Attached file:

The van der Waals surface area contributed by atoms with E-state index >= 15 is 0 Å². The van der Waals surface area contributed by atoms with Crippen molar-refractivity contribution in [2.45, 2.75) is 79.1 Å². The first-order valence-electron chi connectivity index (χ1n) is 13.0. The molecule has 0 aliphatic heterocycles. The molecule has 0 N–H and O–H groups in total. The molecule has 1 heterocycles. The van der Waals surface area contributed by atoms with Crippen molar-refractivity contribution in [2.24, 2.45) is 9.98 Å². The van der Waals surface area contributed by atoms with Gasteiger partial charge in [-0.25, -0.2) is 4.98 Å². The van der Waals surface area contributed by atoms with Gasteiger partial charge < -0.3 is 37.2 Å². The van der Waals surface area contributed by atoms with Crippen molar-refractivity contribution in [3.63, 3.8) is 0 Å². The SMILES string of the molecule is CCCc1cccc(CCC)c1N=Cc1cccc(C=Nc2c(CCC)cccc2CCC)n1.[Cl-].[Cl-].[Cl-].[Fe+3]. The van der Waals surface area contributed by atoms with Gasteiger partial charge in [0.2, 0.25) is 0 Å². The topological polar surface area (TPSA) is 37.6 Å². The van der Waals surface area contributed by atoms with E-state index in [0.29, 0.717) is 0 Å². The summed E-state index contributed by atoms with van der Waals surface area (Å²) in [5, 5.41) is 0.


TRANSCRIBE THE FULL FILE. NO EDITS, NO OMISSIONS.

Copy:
The van der Waals surface area contributed by atoms with E-state index >= 15 is 0 Å². The van der Waals surface area contributed by atoms with Crippen molar-refractivity contribution in [2.45, 2.75) is 79.1 Å². The first-order valence-electron chi connectivity index (χ1n) is 13.0. The molecule has 0 aliphatic heterocycles. The molecule has 0 N–H and O–H groups in total. The molecule has 1 heterocycles. The van der Waals surface area contributed by atoms with Crippen molar-refractivity contribution in [2.24, 2.45) is 9.98 Å². The van der Waals surface area contributed by atoms with Gasteiger partial charge in [-0.25, -0.2) is 4.98 Å². The van der Waals surface area contributed by atoms with Gasteiger partial charge < -0.3 is 37.2 Å². The van der Waals surface area contributed by atoms with Crippen molar-refractivity contribution in [3.63, 3.8) is 0 Å². The SMILES string of the molecule is CCCc1cccc(CCC)c1N=Cc1cccc(C=Nc2c(CCC)cccc2CCC)n1.[Cl-].[Cl-].[Cl-].[Fe+3]. The van der Waals surface area contributed by atoms with Gasteiger partial charge in [0.2, 0.25) is 0 Å². The topological polar surface area (TPSA) is 37.6 Å². The van der Waals surface area contributed by atoms with E-state index in [0.29, 0.717) is 0 Å². The summed E-state index contributed by atoms with van der Waals surface area (Å²) in [5, 5.41) is 0.